My husband David and I both come from musical families.
His clan is made up of talented musicians and singers on all sides. My own family make up for their somewhat lesser talents with a seemingly endless amount of musical enthusiasm (my dad can regularly be heard belting out a spirited version of "If I Were a Rich Man" whilst performing household chores).
In spite of the fact that I was once told at a theater audition that my voice was "actively displeasing", it is one of the great surprises of motherhood that Snoodie ADORES my singing.
Seriously, everytime I burst into song the kid smiles like he just won the lottery. It is awesome. He doesn't care what I sing - he just cares that I keep the songs coming!
So sing I do! I sing when I pick him up out of his crib first thing in the morning, and I sing while I feed him breakfast. I sing as we drive around to our errands, and I sing when he struggles to go down at naptime. I sing at dinnertime, in the bath, and as I put him down to bed. I'm an all-day singing fool!
And, I have to tell you, this much singing takes some serious effort! To actually come up with several hours worth of musical ditties day after day is work, I tell you!
In the first weeks after bringing Snood home from the hospital I would start song after song only to find myself stymied:
"Mary had a little lamb, little lamb, little lamb! Mary had a little lamb whose fleece was white as snow! Uh..."
I know on some level that there are more lyrics to this song but damn if I can come up with them. At some point she takes that lamb to school right? To see if it can read? I really have no idea.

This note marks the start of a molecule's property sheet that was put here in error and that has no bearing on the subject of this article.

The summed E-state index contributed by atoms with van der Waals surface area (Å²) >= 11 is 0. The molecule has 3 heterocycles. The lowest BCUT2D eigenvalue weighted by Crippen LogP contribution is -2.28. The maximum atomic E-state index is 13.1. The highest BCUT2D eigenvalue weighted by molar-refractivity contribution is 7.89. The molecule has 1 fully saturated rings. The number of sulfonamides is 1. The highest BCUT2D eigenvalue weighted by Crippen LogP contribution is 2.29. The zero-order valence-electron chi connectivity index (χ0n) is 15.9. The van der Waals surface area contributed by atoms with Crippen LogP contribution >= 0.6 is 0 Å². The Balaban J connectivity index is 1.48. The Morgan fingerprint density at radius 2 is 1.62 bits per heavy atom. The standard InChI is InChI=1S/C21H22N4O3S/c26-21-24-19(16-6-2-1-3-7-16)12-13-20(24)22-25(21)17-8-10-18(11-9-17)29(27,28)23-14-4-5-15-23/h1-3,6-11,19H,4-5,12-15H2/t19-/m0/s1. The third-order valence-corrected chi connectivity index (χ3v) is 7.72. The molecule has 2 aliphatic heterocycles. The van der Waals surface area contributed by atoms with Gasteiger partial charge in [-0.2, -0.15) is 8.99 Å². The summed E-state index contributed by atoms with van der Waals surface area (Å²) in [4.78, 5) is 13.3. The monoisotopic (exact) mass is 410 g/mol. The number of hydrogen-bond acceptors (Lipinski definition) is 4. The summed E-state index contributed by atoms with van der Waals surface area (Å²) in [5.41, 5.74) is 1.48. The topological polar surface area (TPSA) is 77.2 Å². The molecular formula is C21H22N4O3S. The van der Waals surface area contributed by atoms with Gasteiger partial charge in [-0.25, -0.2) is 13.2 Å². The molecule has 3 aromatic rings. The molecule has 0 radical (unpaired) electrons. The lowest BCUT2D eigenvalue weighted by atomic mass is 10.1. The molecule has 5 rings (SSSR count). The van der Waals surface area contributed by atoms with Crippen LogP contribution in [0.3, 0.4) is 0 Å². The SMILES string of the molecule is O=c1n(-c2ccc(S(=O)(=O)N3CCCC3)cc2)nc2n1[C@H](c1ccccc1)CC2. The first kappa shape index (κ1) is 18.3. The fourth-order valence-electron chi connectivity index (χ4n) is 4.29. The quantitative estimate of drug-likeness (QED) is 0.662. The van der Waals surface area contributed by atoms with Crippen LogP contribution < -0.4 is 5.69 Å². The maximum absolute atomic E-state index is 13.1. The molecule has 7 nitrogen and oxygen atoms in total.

Total elapsed singing time: Seven seconds.
Total singing time left in the day: Six hours, fifty-nine minutes and fifty-three seconds.
A mommy friend facing the same dilemma told me about a website that lists all the words to popular children's songs for hapless parents like myself:
But the fact is, by the time you put the baby down to Google the lyrics to "Mary Had a Little Lamb" and attempt to memorize the verse where "the eager children" inquire about he source of Mary's love for said little lamb, the moment has kind of passed.
And what's left to you at this point is inventing your own original compositions.
*sung in the Key of G*
"You are awake! After a nap! Soon you will poop and we'll change your diaper!"
This approach is efficient, provides endless material, and is just as pleasing to the Snood as any known children's favorite.
But my husband has discovered an even more successful approach.
One night recently I caught him singing the following song to our son in the bathtub:
Altering the lyrics thusly:
"Loving Snood! Is easy 'cause he's Snoodie butt! Being with my Snood! Is all I want to do!"
It didn't take me long to realize that David was, in fact, a genius. A genius who had hit on a treasure trove of lyrical material backed up by tunes that were significantly more winning that the ones I was making up.
After a commute featuring 'Hair Nation' on Sirius, he would sing this dinnertime number:
"Pour some Snoodie on me! In the name of love!"
At Christmas time he serenaded Snoods in the car:
"He sees that you're a Doodle! He knows when you're a Snood!"
It was new day at our house! 80's Hits! Country Classics! Golden Oldies! The radio was suddenly an endless source of songs just waiting to be transformed into their Snood-centric versions! It was great way to keep the hits coming, for sure, but lately I've been starting to worry about the strategy's long-term effects.
Two nights ago my husband and I went out for a romantic dinner. We kept catching each other singing along with the music playing overhead:
"Wouldn't you agree? Baby you and me. We got a Snoody kind of love."
"Wise men say, only Snoods rush in..."
We weren't trying to amuse each other. Even worse, we weren't actively trying to change the lyrics at all. We were honestly overcome with the need to inserts Snood's name into every song we heard. Things seemed to be getting a little out of control.
But even if we've created a musical monster it's working for us now, so there's nothing much to do but embrace it.